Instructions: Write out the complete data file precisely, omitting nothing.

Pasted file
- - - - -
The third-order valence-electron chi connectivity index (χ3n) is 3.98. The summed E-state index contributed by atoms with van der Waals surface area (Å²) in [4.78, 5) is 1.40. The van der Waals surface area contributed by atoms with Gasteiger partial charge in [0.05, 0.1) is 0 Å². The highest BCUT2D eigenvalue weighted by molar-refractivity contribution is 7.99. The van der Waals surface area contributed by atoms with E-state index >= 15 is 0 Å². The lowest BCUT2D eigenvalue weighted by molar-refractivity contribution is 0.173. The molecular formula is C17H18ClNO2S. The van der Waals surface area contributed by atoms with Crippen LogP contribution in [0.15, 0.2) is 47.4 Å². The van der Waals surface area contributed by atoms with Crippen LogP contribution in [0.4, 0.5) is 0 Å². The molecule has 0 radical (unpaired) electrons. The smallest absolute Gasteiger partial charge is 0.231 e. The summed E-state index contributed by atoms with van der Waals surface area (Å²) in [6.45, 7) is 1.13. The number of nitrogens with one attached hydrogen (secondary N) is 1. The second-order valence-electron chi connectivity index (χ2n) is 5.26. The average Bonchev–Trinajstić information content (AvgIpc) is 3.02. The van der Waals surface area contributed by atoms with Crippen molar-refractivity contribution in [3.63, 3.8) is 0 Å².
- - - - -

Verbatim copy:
The third-order valence-electron chi connectivity index (χ3n) is 3.98. The summed E-state index contributed by atoms with van der Waals surface area (Å²) in [4.78, 5) is 1.40. The van der Waals surface area contributed by atoms with Gasteiger partial charge in [0.05, 0.1) is 0 Å². The highest BCUT2D eigenvalue weighted by molar-refractivity contribution is 7.99. The van der Waals surface area contributed by atoms with E-state index >= 15 is 0 Å². The lowest BCUT2D eigenvalue weighted by molar-refractivity contribution is 0.173. The molecular formula is C17H18ClNO2S. The van der Waals surface area contributed by atoms with Crippen LogP contribution in [0.15, 0.2) is 47.4 Å². The van der Waals surface area contributed by atoms with Crippen LogP contribution in [0.4, 0.5) is 0 Å². The molecule has 0 radical (unpaired) electrons. The smallest absolute Gasteiger partial charge is 0.231 e. The summed E-state index contributed by atoms with van der Waals surface area (Å²) in [6.45, 7) is 1.13. The number of nitrogens with one attached hydrogen (secondary N) is 1. The second-order valence-electron chi connectivity index (χ2n) is 5.26. The average Bonchev–Trinajstić information content (AvgIpc) is 3.02. The van der Waals surface area contributed by atoms with Crippen molar-refractivity contribution in [3.63, 3.8) is 0 Å².